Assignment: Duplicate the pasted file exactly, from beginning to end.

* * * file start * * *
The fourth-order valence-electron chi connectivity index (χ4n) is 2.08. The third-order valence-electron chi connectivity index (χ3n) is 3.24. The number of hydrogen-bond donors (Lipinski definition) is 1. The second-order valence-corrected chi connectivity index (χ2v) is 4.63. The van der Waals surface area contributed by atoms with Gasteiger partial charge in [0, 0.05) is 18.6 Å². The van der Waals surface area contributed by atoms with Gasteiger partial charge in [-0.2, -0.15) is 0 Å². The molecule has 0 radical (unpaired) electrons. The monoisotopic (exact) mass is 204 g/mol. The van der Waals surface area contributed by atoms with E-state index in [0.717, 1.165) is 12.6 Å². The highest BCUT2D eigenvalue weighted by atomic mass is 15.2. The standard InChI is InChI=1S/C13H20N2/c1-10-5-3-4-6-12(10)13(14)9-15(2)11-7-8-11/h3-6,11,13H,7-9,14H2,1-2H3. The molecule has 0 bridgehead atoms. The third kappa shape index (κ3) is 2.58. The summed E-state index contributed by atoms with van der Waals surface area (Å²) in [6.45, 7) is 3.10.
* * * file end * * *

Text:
The fourth-order valence-electron chi connectivity index (χ4n) is 2.08. The third-order valence-electron chi connectivity index (χ3n) is 3.24. The number of hydrogen-bond donors (Lipinski definition) is 1. The second-order valence-corrected chi connectivity index (χ2v) is 4.63. The van der Waals surface area contributed by atoms with Gasteiger partial charge in [0, 0.05) is 18.6 Å². The van der Waals surface area contributed by atoms with Gasteiger partial charge in [-0.2, -0.15) is 0 Å². The molecule has 0 radical (unpaired) electrons. The monoisotopic (exact) mass is 204 g/mol. The van der Waals surface area contributed by atoms with E-state index in [0.717, 1.165) is 12.6 Å². The highest BCUT2D eigenvalue weighted by atomic mass is 15.2. The standard InChI is InChI=1S/C13H20N2/c1-10-5-3-4-6-12(10)13(14)9-15(2)11-7-8-11/h3-6,11,13H,7-9,14H2,1-2H3. The molecule has 0 bridgehead atoms. The third kappa shape index (κ3) is 2.58. The summed E-state index contributed by atoms with van der Waals surface area (Å²) in [6.45, 7) is 3.10.